What is Glaucoma: Frequently Asked Questions
1. What is glaucoma?
Glaucoma is a group of diseases that can damage the eye's optic nerve and result in vision loss and blindness. The most common form of the disease is open-angle glaucoma. With early treatment, you can often protect your eyes against serious vision loss.
2. What is the optic nerve?
The optic nerve is a bundle of more than 1 million nerve fibers. It connects the retina to the brain.
3. What is open-angle glaucoma?
Open-angle glaucoma is the most common form of glaucoma. In the normal eye, the clear fluid leaves the anterior chamber at the open angle where the cornea and iris meet. When the fluid reaches the angle, it flows through a spongy meshwork, like a drain, and leaves the eye.
Sometimes, when the fluid reaches the angle, it passes too slowly through the meshwork drain, causing the pressure inside the eye to build. If the pressure damages the optic nerve, open-angle glaucoma -- and vision loss -- may result.
4. Does increased eye pressure mean that I have glaucoma?
Not necessarily. Increased eye pressure means you are at risk for glaucoma, but does not mean you have the disease. A person has glaucoma only if the optic nerve is damaged. If you have increased eye pressure but no damage to the optic nerve, you do not have glaucoma. However, you are at risk. Follow the advice of your eye care professional.
5. Will I develop glaucoma if I have increased eye pressure?
Not necessarily. Not every person with increased eye pressure will develop glaucoma. Some people can tolerate higher eye pressure better than others. Also, a certain level of eye pressure may be high for one person but normal for another.
6. Can I develop glaucoma without an increase in my eye pressure?
Yes. Glaucoma can develop without increased eye pressure. This form of glaucoma is called low-tension or normal-tension glaucoma. It is not as common as open-angle glaucoma.
7. Who is at risk for open-angle glaucoma?
Anyone can develop glaucoma. Some people are at higher risk than others. They include:
- African-Americans over age 40
- everyone over age 60, especially Mexican-Americans
- people with a family history of glaucoma.
8. How can I prevent glaucoma from occurring?
At this time, we do not know how to prevent glaucoma. However, studies have shown that the early detection and treatment of glaucoma, before it causes major vision loss, is the best way to control the disease. So, if you fall into one of the high-risk groups for the disease, make sure to have a comprehensive dilated eye exam every one to two years.
9. What are the symptoms of glaucoma?
At first, open-angle glaucoma has no symptoms. It causes no pain. Vision seems normal.
Without treatment, people with glaucoma will slowly lose their peripheral, or side vision. They seem to be looking through a tunnel. Over time, straight-ahead vision may decrease until no vision remains.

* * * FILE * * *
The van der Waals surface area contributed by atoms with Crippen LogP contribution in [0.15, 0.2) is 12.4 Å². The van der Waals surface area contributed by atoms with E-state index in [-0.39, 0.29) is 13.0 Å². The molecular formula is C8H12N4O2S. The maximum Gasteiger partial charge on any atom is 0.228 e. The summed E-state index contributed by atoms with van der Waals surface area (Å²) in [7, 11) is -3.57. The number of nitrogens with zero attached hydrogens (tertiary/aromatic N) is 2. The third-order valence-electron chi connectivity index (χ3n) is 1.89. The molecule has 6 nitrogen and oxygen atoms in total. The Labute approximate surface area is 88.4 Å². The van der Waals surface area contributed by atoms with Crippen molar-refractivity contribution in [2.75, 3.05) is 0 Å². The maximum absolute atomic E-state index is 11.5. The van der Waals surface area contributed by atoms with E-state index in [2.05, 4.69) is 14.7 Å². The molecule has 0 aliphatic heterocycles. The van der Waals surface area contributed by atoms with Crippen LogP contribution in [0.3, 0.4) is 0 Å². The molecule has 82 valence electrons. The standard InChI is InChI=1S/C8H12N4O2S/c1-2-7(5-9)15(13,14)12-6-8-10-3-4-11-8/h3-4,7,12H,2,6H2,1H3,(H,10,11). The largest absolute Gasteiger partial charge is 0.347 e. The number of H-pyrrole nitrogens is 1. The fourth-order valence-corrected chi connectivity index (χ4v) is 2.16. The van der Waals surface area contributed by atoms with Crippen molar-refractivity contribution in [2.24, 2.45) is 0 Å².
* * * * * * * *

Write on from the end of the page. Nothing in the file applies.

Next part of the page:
10. How is glaucoma detected?
Glaucoma is detected through a comprehensive eye exam that includes a visual acuity test, visual field test, dilated eye exam, tonometry, and pachymetry.
11. Can glaucoma be cured?
No. There is no cure for glaucoma. Vision lost from the disease cannot be restored.
12. Can glaucoma be treated?
Yes. Immediate treatment for early stage, open-angle glaucoma can delay progression of the disease. That's why early diagnosis is very important. Glaucoma treatments include medicines, laser surgery, conventional surgery, or a combination of any of these. While these treatments may save remaining vision, they do not improve sight already lost from glaucoma.
13. What can I do to protect my vision?
If you are taking medicines for glaucoma, be sure to take them every day as directed by your eye care professional. People at risk for glaucoma should have a dilated eye exam at least every two years. If you have been diagnosed, you may need to see your eye care professional more often.
14. What can I do if I already have lost some vision from glaucoma?
If you have lost some sight from glaucoma, ask your eye care professional about low vision services and devices that may help you make the most of your remaining vision.
Ask for a referral to a specialist in low vision. Many community organizations and agencies offer information about low vision counseling, training, and other special services for people with visual impairments. A nearby school of medicine or optometry may provide low vision services.
15. What research is being done?
Through studies in the laboratory and with patients, the National Eye Institute is seeking better ways to detect, treat, and prevent vision loss in people with glaucoma. For example, researchers have discovered genes that could help explain how glaucoma damages the eye.
16. What should I do for a family member or friend who may be at risk of glaucoma?
Encourage them to have a comprehensive dilated eye exam at least once every two years. Remember -- lowering eye pressure in glaucoma's early stages slows progression of the disease and helps save vision.
17. Does Medicare cover the cost of an annual comprehensive eye exam?
Yes, in certain cases. Medicare covers an annual comprehensive dilated eye exam for some people at high risk for glaucoma. These people include those with diabetes, those with a family history of glaucoma, and African-Americans age 50 and older.
18. Where can I get more information?
The Glaucoma Foundation
80 Maiden Lane, Suite 700
New York, NY 10038
Glaucoma Research Foundation
251 Post Street, Suite 600
San Francisco, CA 94108